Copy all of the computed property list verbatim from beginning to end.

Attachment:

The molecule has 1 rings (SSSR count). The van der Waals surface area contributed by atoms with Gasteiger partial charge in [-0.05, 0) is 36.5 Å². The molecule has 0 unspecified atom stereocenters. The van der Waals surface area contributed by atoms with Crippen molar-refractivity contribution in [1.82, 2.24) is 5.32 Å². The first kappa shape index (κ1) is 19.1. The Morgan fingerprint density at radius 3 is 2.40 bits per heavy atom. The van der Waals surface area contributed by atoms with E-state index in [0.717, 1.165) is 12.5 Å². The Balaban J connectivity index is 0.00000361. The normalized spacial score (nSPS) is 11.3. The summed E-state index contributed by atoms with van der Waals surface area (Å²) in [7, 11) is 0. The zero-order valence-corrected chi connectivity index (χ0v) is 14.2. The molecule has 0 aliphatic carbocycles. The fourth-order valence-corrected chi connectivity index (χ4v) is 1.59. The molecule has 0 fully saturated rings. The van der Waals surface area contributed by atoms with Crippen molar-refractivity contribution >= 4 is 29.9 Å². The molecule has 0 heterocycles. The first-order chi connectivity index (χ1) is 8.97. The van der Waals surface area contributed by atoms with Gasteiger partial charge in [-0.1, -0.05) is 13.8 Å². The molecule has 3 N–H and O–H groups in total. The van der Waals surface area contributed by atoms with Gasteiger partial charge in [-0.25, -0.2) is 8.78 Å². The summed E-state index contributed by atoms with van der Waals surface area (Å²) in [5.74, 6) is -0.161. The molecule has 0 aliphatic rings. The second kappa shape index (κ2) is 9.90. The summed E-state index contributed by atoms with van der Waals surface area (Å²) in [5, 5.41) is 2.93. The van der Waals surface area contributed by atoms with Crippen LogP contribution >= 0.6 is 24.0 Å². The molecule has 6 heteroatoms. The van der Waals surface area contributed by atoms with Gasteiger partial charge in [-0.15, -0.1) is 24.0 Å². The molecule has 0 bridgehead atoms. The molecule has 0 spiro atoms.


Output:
The molecule has 1 rings (SSSR count). The van der Waals surface area contributed by atoms with Gasteiger partial charge in [-0.05, 0) is 36.5 Å². The molecule has 0 unspecified atom stereocenters. The van der Waals surface area contributed by atoms with Crippen molar-refractivity contribution in [1.82, 2.24) is 5.32 Å². The first kappa shape index (κ1) is 19.1. The Morgan fingerprint density at radius 3 is 2.40 bits per heavy atom. The van der Waals surface area contributed by atoms with E-state index in [0.717, 1.165) is 12.5 Å². The Balaban J connectivity index is 0.00000361. The normalized spacial score (nSPS) is 11.3. The summed E-state index contributed by atoms with van der Waals surface area (Å²) in [7, 11) is 0. The zero-order valence-corrected chi connectivity index (χ0v) is 14.2. The molecule has 0 aliphatic carbocycles. The fourth-order valence-corrected chi connectivity index (χ4v) is 1.59. The molecule has 0 fully saturated rings. The van der Waals surface area contributed by atoms with Crippen molar-refractivity contribution >= 4 is 29.9 Å². The molecule has 0 heterocycles. The first-order chi connectivity index (χ1) is 8.97. The van der Waals surface area contributed by atoms with Gasteiger partial charge in [-0.1, -0.05) is 13.8 Å². The molecule has 3 N–H and O–H groups in total. The van der Waals surface area contributed by atoms with Gasteiger partial charge in [-0.25, -0.2) is 8.78 Å². The summed E-state index contributed by atoms with van der Waals surface area (Å²) in [5.74, 6) is -0.161. The molecule has 0 aliphatic rings. The second kappa shape index (κ2) is 9.90. The summed E-state index contributed by atoms with van der Waals surface area (Å²) in [5, 5.41) is 2.93. The van der Waals surface area contributed by atoms with Crippen LogP contribution >= 0.6 is 24.0 Å². The molecule has 6 heteroatoms. The van der Waals surface area contributed by atoms with Gasteiger partial charge in [-0.15, -0.1) is 24.0 Å². The molecule has 0 bridgehead atoms. The molecule has 0 spiro atoms.